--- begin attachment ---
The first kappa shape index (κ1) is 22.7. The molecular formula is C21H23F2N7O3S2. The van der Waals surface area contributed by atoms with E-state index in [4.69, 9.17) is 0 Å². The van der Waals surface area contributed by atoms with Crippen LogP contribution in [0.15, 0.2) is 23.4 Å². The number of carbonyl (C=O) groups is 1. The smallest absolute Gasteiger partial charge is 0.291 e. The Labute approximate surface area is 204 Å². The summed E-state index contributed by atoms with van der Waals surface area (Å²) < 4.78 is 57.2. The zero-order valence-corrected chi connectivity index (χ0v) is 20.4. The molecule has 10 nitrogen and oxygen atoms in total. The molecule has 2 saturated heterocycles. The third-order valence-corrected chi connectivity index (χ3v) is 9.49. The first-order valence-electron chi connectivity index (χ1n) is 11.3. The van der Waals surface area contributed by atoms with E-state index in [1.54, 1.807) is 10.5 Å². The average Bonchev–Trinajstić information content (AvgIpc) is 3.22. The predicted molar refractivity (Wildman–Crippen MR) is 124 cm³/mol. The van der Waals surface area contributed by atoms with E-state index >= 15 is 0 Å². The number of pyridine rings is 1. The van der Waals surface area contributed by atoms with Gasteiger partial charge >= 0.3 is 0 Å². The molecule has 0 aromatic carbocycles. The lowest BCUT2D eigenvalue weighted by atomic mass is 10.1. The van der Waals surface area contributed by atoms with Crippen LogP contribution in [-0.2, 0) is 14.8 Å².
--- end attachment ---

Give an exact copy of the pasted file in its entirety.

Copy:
The first kappa shape index (κ1) is 22.7. The molecular formula is C21H23F2N7O3S2. The van der Waals surface area contributed by atoms with E-state index in [4.69, 9.17) is 0 Å². The van der Waals surface area contributed by atoms with Crippen LogP contribution in [0.15, 0.2) is 23.4 Å². The number of carbonyl (C=O) groups is 1. The smallest absolute Gasteiger partial charge is 0.291 e. The Labute approximate surface area is 204 Å². The summed E-state index contributed by atoms with van der Waals surface area (Å²) < 4.78 is 57.2. The zero-order valence-corrected chi connectivity index (χ0v) is 20.4. The molecule has 10 nitrogen and oxygen atoms in total. The molecule has 2 saturated heterocycles. The third-order valence-corrected chi connectivity index (χ3v) is 9.49. The first-order valence-electron chi connectivity index (χ1n) is 11.3. The van der Waals surface area contributed by atoms with E-state index in [1.54, 1.807) is 10.5 Å². The average Bonchev–Trinajstić information content (AvgIpc) is 3.22. The predicted molar refractivity (Wildman–Crippen MR) is 124 cm³/mol. The van der Waals surface area contributed by atoms with E-state index >= 15 is 0 Å². The number of pyridine rings is 1. The van der Waals surface area contributed by atoms with Gasteiger partial charge >= 0.3 is 0 Å². The molecule has 0 aromatic carbocycles. The lowest BCUT2D eigenvalue weighted by atomic mass is 10.1. The van der Waals surface area contributed by atoms with Crippen LogP contribution in [-0.2, 0) is 14.8 Å².